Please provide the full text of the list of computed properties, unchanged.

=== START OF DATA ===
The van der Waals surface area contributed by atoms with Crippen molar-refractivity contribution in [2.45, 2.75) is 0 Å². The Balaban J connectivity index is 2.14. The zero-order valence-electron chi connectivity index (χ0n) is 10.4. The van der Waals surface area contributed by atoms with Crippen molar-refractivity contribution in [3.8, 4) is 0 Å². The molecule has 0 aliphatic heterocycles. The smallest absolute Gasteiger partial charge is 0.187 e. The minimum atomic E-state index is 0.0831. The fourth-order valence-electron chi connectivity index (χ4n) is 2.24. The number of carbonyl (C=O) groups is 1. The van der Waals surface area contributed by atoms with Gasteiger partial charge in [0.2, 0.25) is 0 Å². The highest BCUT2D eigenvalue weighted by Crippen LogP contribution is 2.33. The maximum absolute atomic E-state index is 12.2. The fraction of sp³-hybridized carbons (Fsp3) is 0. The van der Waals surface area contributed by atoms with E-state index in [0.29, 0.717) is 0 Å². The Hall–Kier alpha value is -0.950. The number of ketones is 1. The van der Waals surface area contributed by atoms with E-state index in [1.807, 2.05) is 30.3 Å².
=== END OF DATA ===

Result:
The van der Waals surface area contributed by atoms with Crippen molar-refractivity contribution in [2.45, 2.75) is 0 Å². The Balaban J connectivity index is 2.14. The zero-order valence-electron chi connectivity index (χ0n) is 10.4. The van der Waals surface area contributed by atoms with Crippen molar-refractivity contribution in [3.8, 4) is 0 Å². The molecule has 0 aliphatic heterocycles. The smallest absolute Gasteiger partial charge is 0.187 e. The minimum atomic E-state index is 0.0831. The fourth-order valence-electron chi connectivity index (χ4n) is 2.24. The number of carbonyl (C=O) groups is 1. The van der Waals surface area contributed by atoms with Gasteiger partial charge in [0.2, 0.25) is 0 Å². The highest BCUT2D eigenvalue weighted by Crippen LogP contribution is 2.33. The maximum absolute atomic E-state index is 12.2. The fraction of sp³-hybridized carbons (Fsp3) is 0. The van der Waals surface area contributed by atoms with E-state index in [0.29, 0.717) is 0 Å². The Hall–Kier alpha value is -0.950. The number of ketones is 1. The van der Waals surface area contributed by atoms with E-state index in [1.807, 2.05) is 30.3 Å².